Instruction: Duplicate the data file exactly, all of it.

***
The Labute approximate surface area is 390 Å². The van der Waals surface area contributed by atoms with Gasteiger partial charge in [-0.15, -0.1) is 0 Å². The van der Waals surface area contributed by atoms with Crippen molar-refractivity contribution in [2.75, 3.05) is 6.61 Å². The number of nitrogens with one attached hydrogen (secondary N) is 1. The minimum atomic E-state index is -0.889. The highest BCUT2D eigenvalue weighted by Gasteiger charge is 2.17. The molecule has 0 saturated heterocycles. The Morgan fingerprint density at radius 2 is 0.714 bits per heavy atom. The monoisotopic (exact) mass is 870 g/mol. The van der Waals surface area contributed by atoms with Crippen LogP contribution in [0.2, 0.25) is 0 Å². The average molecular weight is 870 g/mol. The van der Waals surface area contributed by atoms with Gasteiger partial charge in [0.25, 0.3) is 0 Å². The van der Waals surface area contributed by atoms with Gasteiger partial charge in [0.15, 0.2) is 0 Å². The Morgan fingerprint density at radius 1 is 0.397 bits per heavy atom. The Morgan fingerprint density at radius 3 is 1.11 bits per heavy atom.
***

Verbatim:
The Labute approximate surface area is 390 Å². The van der Waals surface area contributed by atoms with Gasteiger partial charge in [-0.15, -0.1) is 0 Å². The van der Waals surface area contributed by atoms with Crippen molar-refractivity contribution in [2.75, 3.05) is 6.61 Å². The number of nitrogens with one attached hydrogen (secondary N) is 1. The minimum atomic E-state index is -0.889. The highest BCUT2D eigenvalue weighted by Gasteiger charge is 2.17. The molecule has 0 saturated heterocycles. The Morgan fingerprint density at radius 2 is 0.714 bits per heavy atom. The monoisotopic (exact) mass is 870 g/mol. The van der Waals surface area contributed by atoms with Crippen LogP contribution in [0.2, 0.25) is 0 Å². The average molecular weight is 870 g/mol. The van der Waals surface area contributed by atoms with Gasteiger partial charge in [0.25, 0.3) is 0 Å². The van der Waals surface area contributed by atoms with Gasteiger partial charge in [0.15, 0.2) is 0 Å². The Morgan fingerprint density at radius 1 is 0.397 bits per heavy atom. The Morgan fingerprint density at radius 3 is 1.11 bits per heavy atom.